It is native to Scotland, England. Usually, the name of the breed is taken from the characteristics of the breed, but for Dandie Dinmont Terrier, there is a background that the name of the breed was given from the novel. There is a 19th-century English novel called Guy Manaring, in which the name of the character, Dandie Dinmont, comes from. The fluffy cotton-like hair on the head is a very big feature and it feels very good to touch. It weighs 8-11 kg and is about 20-30 cm long. Recommended for those who like long-haired dogs.
Place of origin
The birthplace is western Scotland.
Dandie Dinmont Terrier is characterized by short legs and a long body. It also features long hair, especially the coat on the head, which is especially noticeable at dog shows. The tail has thick roots and narrows toward the tip. The tail stands upright when you are happy or excited. The eyes are round and the ears are long and drooping. The life is said to be about 15 years. It’s a small dog, about the size of a dachshund.
Dandie Dinmont Terrier is very playful and has a friendly personality, which makes it easy to keep. I’m not a dog that barks so much. I’m always calm and laid back. Due to its nature, it is not suitable for a role like a guard man like a guard dog at home. It’s not a dog with a rough temper or barking violently.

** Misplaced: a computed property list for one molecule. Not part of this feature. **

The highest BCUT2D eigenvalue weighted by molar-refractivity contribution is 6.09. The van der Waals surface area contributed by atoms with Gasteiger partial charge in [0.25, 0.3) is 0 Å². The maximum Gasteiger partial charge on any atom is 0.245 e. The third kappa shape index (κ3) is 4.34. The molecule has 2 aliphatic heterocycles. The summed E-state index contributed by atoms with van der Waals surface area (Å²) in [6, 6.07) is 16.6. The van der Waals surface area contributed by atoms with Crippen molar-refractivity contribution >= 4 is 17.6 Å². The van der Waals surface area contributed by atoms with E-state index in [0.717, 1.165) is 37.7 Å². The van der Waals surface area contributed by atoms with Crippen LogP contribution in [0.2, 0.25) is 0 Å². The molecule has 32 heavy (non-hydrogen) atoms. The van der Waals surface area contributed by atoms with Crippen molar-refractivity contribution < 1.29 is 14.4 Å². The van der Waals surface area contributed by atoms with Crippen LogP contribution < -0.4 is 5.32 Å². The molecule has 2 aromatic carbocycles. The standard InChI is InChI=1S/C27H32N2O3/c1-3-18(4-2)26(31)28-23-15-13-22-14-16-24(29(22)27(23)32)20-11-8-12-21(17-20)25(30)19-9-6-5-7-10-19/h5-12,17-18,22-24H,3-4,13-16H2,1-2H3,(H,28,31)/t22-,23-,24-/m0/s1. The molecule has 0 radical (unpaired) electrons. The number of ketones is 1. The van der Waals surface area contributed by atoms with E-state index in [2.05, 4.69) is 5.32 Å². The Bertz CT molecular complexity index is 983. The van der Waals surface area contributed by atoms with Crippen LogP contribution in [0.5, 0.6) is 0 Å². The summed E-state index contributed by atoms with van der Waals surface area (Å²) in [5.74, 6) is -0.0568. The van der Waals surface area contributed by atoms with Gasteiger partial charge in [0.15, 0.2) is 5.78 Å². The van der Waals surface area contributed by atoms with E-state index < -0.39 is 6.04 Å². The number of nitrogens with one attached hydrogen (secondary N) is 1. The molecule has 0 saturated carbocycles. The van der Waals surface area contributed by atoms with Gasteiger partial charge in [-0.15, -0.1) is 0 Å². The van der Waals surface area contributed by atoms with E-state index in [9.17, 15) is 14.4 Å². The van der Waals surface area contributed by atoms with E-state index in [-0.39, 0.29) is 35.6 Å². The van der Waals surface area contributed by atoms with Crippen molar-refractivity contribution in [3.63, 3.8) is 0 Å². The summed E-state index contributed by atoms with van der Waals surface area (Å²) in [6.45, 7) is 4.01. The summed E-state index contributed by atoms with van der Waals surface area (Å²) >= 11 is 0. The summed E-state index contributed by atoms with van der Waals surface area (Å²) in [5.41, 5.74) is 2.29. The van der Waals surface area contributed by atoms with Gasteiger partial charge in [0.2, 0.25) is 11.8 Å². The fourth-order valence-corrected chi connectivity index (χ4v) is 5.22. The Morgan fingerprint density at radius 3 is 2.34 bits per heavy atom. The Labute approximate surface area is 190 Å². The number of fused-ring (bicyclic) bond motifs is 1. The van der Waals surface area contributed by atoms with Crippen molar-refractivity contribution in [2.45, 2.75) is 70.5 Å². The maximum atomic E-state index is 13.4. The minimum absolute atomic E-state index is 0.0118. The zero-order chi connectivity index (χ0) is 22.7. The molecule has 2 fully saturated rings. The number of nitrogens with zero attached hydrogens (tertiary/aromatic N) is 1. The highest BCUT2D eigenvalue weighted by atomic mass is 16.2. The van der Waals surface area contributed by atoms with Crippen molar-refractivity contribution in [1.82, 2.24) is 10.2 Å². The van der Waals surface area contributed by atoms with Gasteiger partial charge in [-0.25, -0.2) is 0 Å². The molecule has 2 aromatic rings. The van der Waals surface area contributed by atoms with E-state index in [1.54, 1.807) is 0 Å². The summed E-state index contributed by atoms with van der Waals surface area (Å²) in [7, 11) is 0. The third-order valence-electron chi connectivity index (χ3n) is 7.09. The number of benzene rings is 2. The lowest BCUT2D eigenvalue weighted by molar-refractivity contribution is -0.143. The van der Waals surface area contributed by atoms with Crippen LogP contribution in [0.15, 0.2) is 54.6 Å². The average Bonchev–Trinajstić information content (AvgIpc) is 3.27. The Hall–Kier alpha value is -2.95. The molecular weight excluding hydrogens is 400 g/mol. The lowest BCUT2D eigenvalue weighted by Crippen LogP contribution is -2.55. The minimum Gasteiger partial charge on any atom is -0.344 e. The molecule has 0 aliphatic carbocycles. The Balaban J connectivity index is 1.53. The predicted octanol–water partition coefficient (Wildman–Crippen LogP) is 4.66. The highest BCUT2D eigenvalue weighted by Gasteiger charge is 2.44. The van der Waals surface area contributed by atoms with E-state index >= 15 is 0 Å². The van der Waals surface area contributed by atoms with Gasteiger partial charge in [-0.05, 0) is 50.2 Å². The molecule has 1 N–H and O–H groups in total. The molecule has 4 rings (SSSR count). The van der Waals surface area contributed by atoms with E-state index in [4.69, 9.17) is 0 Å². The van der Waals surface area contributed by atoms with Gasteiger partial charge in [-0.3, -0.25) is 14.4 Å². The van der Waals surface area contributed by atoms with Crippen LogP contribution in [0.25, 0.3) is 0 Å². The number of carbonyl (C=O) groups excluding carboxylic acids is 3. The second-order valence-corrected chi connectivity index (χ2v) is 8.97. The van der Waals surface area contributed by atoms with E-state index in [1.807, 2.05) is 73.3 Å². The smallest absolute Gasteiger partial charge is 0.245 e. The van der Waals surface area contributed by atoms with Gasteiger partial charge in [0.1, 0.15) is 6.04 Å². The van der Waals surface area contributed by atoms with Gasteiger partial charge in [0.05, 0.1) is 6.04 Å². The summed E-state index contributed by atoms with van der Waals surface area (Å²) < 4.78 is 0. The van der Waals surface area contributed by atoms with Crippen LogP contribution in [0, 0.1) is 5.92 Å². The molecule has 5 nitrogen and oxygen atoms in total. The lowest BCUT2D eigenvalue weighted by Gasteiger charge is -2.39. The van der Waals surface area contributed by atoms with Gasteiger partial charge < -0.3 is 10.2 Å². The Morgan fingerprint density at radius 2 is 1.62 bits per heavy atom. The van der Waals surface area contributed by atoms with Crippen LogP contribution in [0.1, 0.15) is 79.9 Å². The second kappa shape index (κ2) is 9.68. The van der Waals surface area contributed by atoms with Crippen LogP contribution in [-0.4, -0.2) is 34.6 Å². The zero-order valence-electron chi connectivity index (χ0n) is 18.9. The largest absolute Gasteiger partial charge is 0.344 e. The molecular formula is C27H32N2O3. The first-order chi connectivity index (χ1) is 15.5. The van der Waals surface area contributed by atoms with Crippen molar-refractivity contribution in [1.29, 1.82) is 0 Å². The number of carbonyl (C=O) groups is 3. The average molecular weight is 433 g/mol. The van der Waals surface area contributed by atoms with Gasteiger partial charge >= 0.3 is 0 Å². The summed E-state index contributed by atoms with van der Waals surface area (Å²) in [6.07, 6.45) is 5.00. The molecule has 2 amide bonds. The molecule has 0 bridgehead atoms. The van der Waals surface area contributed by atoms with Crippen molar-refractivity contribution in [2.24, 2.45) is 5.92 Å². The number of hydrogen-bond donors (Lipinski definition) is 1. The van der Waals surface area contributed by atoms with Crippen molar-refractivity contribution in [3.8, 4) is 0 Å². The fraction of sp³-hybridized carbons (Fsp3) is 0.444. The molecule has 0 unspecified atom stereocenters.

Suitable for indoor breeding. It is said that it is resistant to heat and cold, but let’s keep it under temperature control. When you leave your answering machine, turn on the cooler in the summer and keep warm in the winter before you go out. As a disease, there is a possibility of developing a herniated disc. Animals that are similar in shape to dachshunds and have short torso lengths are more susceptible to the disease. As soon as you find a gesture that is difficult to walk, go to the veterinarian. Brush daily and go trimming once a month.
Potential for endangered species
It was a very useful and popular dog breed that has been used for hunting mice, rabbits, badgers, otters and so on. However, 91 newborns were registered in the UK in 2016, and although they are native to the UK, they are in danger of extinction.
It was the beginning of coexistence with humans that began to be kept in Scotland around 1800. This dog was good at catching rats, badgers, rabbits, etc. quickly. Therefore, it was useful to humans and was a very popular breed until around the 19th century.